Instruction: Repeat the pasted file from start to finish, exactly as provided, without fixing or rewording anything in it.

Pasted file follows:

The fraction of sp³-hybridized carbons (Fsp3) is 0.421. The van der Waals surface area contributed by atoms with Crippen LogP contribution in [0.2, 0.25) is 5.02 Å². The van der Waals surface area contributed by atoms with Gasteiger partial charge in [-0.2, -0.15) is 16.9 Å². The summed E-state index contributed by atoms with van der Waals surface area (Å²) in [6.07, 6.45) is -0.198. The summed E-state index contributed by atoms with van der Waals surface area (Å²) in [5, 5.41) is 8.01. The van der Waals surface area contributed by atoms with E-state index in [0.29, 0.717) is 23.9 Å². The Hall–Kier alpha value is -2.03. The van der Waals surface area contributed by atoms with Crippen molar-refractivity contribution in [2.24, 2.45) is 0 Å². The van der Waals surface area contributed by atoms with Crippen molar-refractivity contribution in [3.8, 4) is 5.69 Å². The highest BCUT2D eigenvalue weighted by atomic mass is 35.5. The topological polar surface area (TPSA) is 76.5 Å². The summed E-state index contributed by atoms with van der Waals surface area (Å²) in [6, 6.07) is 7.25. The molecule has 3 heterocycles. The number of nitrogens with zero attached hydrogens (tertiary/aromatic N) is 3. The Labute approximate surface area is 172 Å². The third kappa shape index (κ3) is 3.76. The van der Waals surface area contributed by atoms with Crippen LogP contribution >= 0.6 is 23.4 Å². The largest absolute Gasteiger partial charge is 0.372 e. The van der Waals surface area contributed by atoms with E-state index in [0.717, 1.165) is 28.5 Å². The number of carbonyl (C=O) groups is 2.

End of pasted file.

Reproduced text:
The fraction of sp³-hybridized carbons (Fsp3) is 0.421. The van der Waals surface area contributed by atoms with Crippen LogP contribution in [0.2, 0.25) is 5.02 Å². The van der Waals surface area contributed by atoms with Gasteiger partial charge in [-0.2, -0.15) is 16.9 Å². The summed E-state index contributed by atoms with van der Waals surface area (Å²) in [6.07, 6.45) is -0.198. The summed E-state index contributed by atoms with van der Waals surface area (Å²) in [5, 5.41) is 8.01. The van der Waals surface area contributed by atoms with E-state index in [0.29, 0.717) is 23.9 Å². The Hall–Kier alpha value is -2.03. The van der Waals surface area contributed by atoms with Crippen molar-refractivity contribution in [2.24, 2.45) is 0 Å². The van der Waals surface area contributed by atoms with Crippen molar-refractivity contribution in [3.8, 4) is 5.69 Å². The highest BCUT2D eigenvalue weighted by atomic mass is 35.5. The topological polar surface area (TPSA) is 76.5 Å². The summed E-state index contributed by atoms with van der Waals surface area (Å²) in [6, 6.07) is 7.25. The molecule has 3 heterocycles. The number of nitrogens with zero attached hydrogens (tertiary/aromatic N) is 3. The Labute approximate surface area is 172 Å². The third kappa shape index (κ3) is 3.76. The van der Waals surface area contributed by atoms with Crippen LogP contribution >= 0.6 is 23.4 Å². The largest absolute Gasteiger partial charge is 0.372 e. The van der Waals surface area contributed by atoms with E-state index in [0.717, 1.165) is 28.5 Å². The number of carbonyl (C=O) groups is 2.